We are developers, and as developers, we often need to do some Continuous Integrations. I would, rather, even say that we need to do various automation because CI is not the only thing that we do when we need to automate things.
The automation/continuous integration setup itself is not boring – it’s always side work, which needs to be done, but not as often as the general work we do. But the results that most CI systems are producing are usually unexciting.
The same text, the same few lines of texts, the same number of test runs, the same number of failed tests, maybe there are some other metrics on your project…
1. Name your Integrator User.
You probably know a few famous systems names like : “Siri”, “Alexa”, “Cortana”, “M” etc. Can you imagine everyone calling them “Speech Interpretation and Recognition Interface” or “Intelligent Personal Assistant”?
2. Change default commit status messages on the Github.
By default, in case of Jenkins, you’ll have “default”, or in the best case, you’ll have some-continuous-integration-system-name. Boooring. We need more fun!
Let’s update our Jenkins configuration a little.
|Commit Status Context||⛵Buildboat|
|Commit Status Build Triggered||☸ is setting sail|
|Commit Status Build Started||☸♪ is looking for adventures ♫⛅|
|Success Message||☀⚓⛱ has successfully arrived|
|Error Message||⛈⛰☠ has crashed by cruel reality ¯\_(ツ)_/¯|
|Failure Message||⛈⛰☠ has failed to reach destination ¯\_(ツ)_/¯|
See? This looks way more interesting than default “Building… Build Started… Pending….” texts. Be creative!
3. Add some phrases that only you know for triggering the build on PR.
“Abracadabra”, “Run, Forrest, Run!”, “For the Horde!” be creative 🙂 But always leave a default one like “Rebuild, please”, which will be understandable by the people who aren’t bored enough.
4. Visualize your metrics
Instead of showing rough numbers or the percentage of something, you can use (hate to say it, but emojis:) Most of the messengers will support them. Slack, for example, supports custom emojis—so, in this case, your fantasy is the only the border you have.
For this one–here’s a true story about how we were fighting with warnings on our project.
We had a project with a lot of warnings in it. I wouldn’t say that we’d always had projects without warnings up until then, but this one was just crowded with them. So at one of the retrospectives, we decided to remove them. It wasn’t possible to remove all them at once, so we decided to decrease them with every Pull Request.
And that worked for a while.
We dropped the warnings count from 400+ down to 180 in a really short time.
And then after some time everyone just stopped paying attention to the warnings count, just because it was hard to track what the number of warnings were before you started to edit code. Also, there was no visible progress, so the primary goal switched to “at least let’s not introduce new warnings.”
A few months passed in a big rush for the features, and even though we weren’t adding new warnings, we still had about 200 of them at the end.
And then we added a warning counter which was recalculated on every commit in open Pull Requests. It’s a bit strange, but there are not that many tools which can calculate warnings count (https://github.com/jlyonsmith/xcpretty-warning-counter).
After that warning counter values started to decrease dramatically—everyone saw the real state of the problem, and subconsciously everyone was trying to lower its value, which everyone was able to see in the chat. We started to try to fix a few warnings in each PR—at that moment there still were simple warnings like incorrect casts, unused variables, etc.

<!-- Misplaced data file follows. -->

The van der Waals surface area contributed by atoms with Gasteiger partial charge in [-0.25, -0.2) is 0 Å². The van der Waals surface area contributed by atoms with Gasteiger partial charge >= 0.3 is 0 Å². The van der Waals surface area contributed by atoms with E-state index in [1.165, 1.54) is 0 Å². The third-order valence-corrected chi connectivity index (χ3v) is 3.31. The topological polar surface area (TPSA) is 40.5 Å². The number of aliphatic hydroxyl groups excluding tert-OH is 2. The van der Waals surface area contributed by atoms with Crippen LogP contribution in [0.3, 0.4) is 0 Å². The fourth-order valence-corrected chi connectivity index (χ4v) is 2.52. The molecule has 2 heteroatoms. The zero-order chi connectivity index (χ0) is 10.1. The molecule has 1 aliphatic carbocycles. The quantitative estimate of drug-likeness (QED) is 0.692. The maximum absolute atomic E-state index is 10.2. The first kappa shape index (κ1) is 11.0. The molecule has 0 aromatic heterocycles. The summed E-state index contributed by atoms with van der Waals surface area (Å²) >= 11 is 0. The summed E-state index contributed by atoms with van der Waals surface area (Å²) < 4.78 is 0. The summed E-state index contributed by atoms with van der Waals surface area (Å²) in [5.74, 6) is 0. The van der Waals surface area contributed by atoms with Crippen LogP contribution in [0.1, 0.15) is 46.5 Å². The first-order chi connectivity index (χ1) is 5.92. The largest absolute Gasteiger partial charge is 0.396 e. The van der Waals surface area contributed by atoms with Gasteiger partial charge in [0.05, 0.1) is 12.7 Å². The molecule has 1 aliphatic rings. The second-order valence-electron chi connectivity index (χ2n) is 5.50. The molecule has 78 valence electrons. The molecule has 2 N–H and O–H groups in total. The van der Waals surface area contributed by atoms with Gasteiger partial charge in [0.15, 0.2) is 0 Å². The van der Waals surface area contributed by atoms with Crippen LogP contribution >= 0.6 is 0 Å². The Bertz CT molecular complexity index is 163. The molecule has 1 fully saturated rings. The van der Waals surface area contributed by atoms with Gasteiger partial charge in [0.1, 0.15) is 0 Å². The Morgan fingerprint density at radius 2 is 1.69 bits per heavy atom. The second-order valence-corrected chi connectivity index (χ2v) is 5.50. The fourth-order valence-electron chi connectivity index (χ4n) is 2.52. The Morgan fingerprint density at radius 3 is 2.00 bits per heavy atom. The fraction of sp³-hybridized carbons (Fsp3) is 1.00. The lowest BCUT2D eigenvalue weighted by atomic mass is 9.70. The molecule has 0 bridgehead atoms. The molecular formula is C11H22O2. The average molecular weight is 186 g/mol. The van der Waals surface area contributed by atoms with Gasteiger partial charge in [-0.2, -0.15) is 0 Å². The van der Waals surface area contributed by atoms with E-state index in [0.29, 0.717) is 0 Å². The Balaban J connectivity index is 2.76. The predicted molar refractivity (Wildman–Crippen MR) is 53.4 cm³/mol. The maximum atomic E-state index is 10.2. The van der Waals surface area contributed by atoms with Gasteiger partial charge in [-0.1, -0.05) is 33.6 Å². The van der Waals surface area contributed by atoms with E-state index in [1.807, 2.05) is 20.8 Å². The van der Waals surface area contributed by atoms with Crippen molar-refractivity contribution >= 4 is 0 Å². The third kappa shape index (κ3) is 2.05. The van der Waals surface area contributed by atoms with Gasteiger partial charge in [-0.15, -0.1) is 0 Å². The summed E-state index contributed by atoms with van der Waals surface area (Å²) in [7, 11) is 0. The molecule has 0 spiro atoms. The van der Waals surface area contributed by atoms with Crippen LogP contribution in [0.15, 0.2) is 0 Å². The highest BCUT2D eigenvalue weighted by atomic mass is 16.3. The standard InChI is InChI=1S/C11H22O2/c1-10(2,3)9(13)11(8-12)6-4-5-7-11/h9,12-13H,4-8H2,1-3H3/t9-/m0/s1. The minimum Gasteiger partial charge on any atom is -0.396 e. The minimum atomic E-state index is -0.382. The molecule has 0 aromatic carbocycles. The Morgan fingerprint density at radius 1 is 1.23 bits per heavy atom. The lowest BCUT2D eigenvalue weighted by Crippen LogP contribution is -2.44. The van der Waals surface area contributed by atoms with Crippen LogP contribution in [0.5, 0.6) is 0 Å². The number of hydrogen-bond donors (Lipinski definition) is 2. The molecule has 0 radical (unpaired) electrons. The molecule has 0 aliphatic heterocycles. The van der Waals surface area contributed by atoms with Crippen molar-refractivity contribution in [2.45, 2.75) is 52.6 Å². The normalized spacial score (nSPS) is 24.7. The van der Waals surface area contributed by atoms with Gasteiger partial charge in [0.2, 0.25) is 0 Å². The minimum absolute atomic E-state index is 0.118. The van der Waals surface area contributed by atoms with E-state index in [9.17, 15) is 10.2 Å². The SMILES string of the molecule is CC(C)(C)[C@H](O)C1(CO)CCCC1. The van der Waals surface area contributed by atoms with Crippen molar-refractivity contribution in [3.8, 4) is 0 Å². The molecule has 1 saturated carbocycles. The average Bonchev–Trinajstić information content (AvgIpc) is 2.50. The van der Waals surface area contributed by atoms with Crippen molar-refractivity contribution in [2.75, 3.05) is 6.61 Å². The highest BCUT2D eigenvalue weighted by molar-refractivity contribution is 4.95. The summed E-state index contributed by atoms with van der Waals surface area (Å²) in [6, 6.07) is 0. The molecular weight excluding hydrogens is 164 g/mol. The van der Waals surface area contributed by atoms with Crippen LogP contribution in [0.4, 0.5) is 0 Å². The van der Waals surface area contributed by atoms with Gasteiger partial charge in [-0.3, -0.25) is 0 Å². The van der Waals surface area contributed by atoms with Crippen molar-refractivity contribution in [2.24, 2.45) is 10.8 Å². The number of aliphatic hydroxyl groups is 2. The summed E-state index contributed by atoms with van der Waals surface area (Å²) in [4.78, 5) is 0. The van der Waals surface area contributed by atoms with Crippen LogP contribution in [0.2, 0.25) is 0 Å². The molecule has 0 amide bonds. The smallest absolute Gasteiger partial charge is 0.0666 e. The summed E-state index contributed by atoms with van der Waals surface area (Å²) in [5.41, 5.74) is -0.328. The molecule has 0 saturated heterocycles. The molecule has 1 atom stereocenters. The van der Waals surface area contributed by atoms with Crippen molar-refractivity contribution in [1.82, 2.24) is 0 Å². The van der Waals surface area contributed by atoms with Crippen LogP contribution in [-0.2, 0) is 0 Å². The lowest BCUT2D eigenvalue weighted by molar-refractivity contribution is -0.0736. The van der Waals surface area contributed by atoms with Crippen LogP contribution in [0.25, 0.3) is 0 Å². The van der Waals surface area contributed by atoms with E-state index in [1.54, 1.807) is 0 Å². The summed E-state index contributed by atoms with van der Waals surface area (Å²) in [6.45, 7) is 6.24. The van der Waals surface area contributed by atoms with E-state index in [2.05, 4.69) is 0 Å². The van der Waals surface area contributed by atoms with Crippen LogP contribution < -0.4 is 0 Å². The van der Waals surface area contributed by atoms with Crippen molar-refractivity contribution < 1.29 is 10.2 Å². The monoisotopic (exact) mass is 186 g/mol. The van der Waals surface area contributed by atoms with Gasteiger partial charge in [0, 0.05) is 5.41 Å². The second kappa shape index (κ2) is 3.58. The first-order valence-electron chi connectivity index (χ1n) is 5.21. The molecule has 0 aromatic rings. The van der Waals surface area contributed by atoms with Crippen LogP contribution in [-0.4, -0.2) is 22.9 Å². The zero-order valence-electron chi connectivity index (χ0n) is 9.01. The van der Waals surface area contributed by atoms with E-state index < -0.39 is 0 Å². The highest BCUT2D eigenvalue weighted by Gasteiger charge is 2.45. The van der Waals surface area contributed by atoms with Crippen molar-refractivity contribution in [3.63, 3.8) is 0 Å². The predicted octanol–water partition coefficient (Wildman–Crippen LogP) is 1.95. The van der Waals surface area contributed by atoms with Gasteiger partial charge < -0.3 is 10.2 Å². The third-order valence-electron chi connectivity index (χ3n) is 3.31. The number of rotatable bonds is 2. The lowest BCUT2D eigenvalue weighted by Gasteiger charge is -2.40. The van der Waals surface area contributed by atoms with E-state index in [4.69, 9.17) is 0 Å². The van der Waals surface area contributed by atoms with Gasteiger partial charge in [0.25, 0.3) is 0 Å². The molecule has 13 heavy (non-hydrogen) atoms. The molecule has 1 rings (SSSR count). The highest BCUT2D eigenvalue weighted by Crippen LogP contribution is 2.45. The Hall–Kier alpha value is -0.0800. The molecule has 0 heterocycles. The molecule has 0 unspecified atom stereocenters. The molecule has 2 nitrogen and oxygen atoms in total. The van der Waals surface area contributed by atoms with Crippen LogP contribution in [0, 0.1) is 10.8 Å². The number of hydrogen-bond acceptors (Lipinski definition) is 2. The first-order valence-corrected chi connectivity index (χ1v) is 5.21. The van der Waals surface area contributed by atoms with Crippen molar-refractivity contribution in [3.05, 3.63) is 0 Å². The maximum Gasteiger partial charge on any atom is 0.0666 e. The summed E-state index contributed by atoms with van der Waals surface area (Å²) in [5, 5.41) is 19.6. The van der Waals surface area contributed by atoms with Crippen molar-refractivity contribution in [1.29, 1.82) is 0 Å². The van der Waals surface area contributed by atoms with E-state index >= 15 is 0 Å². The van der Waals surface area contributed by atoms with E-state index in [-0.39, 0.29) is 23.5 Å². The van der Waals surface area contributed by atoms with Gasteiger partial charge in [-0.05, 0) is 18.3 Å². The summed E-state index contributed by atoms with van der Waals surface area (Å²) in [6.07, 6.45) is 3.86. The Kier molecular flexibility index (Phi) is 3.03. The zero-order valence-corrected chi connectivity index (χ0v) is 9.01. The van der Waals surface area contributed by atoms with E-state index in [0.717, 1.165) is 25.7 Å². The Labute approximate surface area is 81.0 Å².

The warning counter started to work even better as soon as we added different emojis for different warnings count.
Here are some examples of emojis we’ve used (it’s not a full list since we still have about 30 warnings) and each level has a new icon which can be added by anyone so it’s a big surprise to see what you’ll get once you fix few more warnings.
So the point is if you want one of your metrics to be changed, make sure that it’s clearly visible by everyone. Add some gamification if you want to make that part be done quickly.
Here are our emojis for different warnings ranges:
5. Formalize, automate and visualize your process.
Formalize your process.
Do that in whatever way you like, but write down every step you need to perform and check. By doing this you or the person who will make a submission on your behalf won’t miss a required step, like checking for correct dev/prod environment. ¯\_(ツ)_/¯
Once you formalize every step of the application submission, automate every possible part. This will probably take a while at the first, but once you’ve done it, you’ll never look back.
You can write your own scripts for the process, or use one of the available tools, like Fastlane.
For the submission process, I, personally, would recommend using Fastlane—you’ll still need to have some knowledge about the signing and submission process, but this tool could save hours of script writing. Fastlane also has really good documentation, so even a new user will be able to use it.
And finally, once you’re done with automatization, visualize this process.
P.S. Someone could say that this is child’s play. Well, it’s true—we’re playing kid’s games when doing these things. But these really small and really easy-to-implement things often makes a difference between “yet another project” and “don’t know why, but for some reason I’m still on this project and I kinda like it”
Formalize -> Automate -> Visualize -> Have fun and don’t get bored!